I discovered, after I had cut all the material and sewed up the blocks that the blocks are predominantly what the second color is.  Hadn't really thought about that when I arbitrarily chose which color was "first."  So, this is a green quilt with pink, instead of the other way around.  Or evenly (which is what I thought it would be).  I mean, duh.  That should have been obvious when I was calculating yardage -- I needed more green than pink.  I realize now, I could have sewn the log cabins a little differently, and the colors would have been more even.

This has been an up-and-down project.  I despaired when I ran out of old material because I miscalculated (which I *always* do, even when I calculate twice), and managed to luck out and found a bolt of it in the discontinued shelves. Woot!  Then as I started cutting the material I feared that the colors were so eye-poppingly strong that people would run screaming from the quilt.  It has taken me forever to get this far.  But now that I've got the main portion sewn together, its not that bad!



Now if I can only find some backing and hope I didn't mis-measure the binding length!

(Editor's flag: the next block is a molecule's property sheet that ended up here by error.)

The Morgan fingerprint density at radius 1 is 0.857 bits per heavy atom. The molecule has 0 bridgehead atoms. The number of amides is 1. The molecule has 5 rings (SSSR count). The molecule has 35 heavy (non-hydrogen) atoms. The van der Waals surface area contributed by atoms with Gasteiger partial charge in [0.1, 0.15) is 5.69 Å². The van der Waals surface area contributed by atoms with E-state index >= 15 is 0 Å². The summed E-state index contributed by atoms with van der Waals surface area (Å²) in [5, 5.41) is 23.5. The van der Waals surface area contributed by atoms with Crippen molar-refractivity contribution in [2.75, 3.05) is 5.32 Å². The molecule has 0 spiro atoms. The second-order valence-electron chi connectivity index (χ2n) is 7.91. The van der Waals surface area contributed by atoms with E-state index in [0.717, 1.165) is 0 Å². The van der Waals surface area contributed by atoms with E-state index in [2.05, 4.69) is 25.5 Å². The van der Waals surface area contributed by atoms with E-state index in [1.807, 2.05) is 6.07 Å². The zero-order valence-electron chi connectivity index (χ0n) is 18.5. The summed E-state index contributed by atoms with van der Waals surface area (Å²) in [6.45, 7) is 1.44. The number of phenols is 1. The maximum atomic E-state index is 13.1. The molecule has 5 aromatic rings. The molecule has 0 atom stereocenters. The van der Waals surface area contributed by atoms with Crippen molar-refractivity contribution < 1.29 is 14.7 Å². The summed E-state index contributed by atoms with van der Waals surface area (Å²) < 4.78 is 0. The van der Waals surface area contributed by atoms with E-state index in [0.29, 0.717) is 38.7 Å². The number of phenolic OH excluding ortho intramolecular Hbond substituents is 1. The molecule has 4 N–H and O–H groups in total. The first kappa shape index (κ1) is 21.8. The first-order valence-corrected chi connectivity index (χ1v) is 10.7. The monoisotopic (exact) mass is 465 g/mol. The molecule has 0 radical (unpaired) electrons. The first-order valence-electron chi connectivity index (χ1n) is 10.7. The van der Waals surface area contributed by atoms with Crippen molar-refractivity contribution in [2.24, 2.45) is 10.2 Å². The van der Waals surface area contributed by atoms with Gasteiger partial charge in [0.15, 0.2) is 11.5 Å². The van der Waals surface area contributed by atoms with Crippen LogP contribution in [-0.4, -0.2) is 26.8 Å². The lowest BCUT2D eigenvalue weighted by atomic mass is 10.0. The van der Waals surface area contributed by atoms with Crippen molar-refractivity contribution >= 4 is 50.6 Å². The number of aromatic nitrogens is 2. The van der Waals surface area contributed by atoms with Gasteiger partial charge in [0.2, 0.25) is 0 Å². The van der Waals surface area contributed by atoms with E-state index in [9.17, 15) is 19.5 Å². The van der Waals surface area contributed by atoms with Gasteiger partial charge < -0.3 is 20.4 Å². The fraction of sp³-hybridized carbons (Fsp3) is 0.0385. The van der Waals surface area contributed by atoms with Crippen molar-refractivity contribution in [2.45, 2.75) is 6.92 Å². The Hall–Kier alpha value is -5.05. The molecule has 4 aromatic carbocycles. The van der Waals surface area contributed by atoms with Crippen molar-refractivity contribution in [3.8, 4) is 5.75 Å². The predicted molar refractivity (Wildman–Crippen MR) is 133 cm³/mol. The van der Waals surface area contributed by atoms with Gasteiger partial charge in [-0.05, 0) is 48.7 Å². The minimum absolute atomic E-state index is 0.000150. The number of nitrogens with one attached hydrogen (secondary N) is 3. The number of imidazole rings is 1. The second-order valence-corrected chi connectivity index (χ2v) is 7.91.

Saturday, September 25, 2010

Boston Fall Pignic

I can't believe its been a whole week since the Fall Pignic. 

I must say, having people to help with setup and take-down was a wonderful thing.  Usually I do setup by myself, and sometimes its a rush to have pens in place before people arrive.  And being the permit holder, I am the last to go, to make sure that the lawn is clean and everything has been claimed and taken home.

The Pig Patrol shirts were Tammy's idea, and I must say they've been a great help in the last two pignics.  With a quick glance, I can see where the volunteers are, who's being helped and where we have coverage.  In turn, people who come can quickly find someone to help them or ask questions.  Brilliant!  We should have done that years ago!



The weather was so much better than the Spring Pignic.  We also had some cloud cover in the afternoon, which helped.  We lost our good shade tree  - nothing was left of it but the trunk.  The pens were set up on the west side of the bowl, which would have gotten the late afternoon sun.